There’s a good portion of romantics out there that dream of retiring and living in France. But is it the place for you as you age? Will you have reliable elder care in France as an expat? Read on to find if you should say oui, oui to a golden years move to this country of love.
Quality of Life in France
France has been rated as one of the best places to age because of its high quality of life. The Annual Global Retirement Index rates France as one of the best places for ex-pats to retire as well. It also has one of the world’s longest life expectancies, 83 years. There are approximately 6 million people over the age of 75 living in the country. Over 60 percent of this population are women. The average age for senior women is nearly 90.
France has lovely countrysides, beaches and of course Paris to add to your enjoyment of life far from the fast lane. The southern area has warmer temperatures year-round for more outdoor activities. Eating is nearly the national pastime. You can expect to have gourmet-quality food no matter where you live with the freshest ingredients available, usually paired with a glass of wine (or two).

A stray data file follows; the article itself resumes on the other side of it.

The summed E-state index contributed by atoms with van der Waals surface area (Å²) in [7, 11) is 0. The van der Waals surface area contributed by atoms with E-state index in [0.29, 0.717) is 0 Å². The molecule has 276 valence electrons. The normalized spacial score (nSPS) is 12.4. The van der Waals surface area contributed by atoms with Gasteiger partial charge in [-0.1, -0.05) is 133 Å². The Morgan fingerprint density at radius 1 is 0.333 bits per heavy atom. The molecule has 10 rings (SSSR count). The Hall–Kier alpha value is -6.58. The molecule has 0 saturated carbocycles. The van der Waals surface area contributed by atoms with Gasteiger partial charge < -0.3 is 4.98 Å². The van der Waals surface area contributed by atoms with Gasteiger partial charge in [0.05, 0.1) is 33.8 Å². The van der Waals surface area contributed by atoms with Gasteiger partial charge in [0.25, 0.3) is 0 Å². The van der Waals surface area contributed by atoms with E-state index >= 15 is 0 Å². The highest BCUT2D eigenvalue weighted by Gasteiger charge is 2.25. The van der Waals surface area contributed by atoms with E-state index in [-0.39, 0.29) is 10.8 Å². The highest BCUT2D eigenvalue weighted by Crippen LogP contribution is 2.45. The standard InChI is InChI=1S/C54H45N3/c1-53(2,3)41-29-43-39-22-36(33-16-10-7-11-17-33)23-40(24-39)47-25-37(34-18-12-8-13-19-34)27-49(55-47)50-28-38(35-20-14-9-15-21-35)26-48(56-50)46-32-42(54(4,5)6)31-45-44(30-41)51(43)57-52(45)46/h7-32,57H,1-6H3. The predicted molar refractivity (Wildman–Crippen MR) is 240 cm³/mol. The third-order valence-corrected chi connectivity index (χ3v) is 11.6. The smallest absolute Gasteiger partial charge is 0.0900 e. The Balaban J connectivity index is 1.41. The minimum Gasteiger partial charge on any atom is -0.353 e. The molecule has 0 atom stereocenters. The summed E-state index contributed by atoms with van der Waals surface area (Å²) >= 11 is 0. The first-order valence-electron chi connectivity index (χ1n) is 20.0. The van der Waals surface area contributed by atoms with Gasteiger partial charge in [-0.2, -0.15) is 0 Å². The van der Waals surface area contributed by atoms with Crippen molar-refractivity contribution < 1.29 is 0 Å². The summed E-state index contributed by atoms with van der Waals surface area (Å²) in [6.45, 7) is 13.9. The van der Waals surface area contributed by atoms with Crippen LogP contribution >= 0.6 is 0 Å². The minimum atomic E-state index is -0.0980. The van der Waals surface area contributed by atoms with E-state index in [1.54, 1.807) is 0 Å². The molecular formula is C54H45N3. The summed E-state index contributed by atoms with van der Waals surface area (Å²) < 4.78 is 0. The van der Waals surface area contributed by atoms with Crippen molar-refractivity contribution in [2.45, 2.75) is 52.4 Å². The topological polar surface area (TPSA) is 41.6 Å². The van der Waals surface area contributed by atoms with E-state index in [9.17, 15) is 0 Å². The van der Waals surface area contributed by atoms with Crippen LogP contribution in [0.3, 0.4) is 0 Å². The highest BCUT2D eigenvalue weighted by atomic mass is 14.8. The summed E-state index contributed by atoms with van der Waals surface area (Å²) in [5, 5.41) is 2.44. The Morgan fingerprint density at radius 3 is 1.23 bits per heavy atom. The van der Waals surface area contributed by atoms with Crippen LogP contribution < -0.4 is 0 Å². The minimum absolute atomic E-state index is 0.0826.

France’s Residency Requirements
In order to get residency in France, you’ll need to begin the process at the consulate in your home country. Otherwise, you’ll need to leave and return to France to get your one-year visa. You’ll also need bank statements showing you can support yourself as well as proof of health insurance with a minimum of $40,000 in coverage. French citizenship can be granted after living in the country for five years.
Cost of Living in France
France isn’t the cheapest place to live, especially Paris. It ranks 14th on the Cost of Living Index, below Bermuda and Japan but more than the U.K. and the U.S. You can expect utilities like cable, electricity, internet, and water to be similar to the U.S. Rent is about average as well. A one-bedroom apartment might cost between $600 and $900 per month. You’ll generally need about $2000 per month for a comfortable life in France (more in Paris).
France has a well-maintained road network. Driving can take some getting used to, even in rural areas. Gas prices are high and toll roads can cost more than $30, so if you do decide you need a vehicle, you’ll need to budget accordingly.
France has a train system that not only allows you to travel within the country but also connects with the rest of Europe. The national railway system, SNCF, offers a discount of 25 percent for seniors.
Health Care in France for Expats
France’s health care quality is excellent. It has been rated the best healthcare in the world. The country has mandatory universal coverage. For the most part, 70 percent of all health services are covered. Some prescription medication is covered. Others have a co-payment. If you have a long-term health problem such as diabetes or cancer, all of your medical expenses are covered. Not all dental, vision, and hearing services are covered. Most everyone has private insurance for these services. However, as of 2021, adults can get a pair of glasses without cost every two years.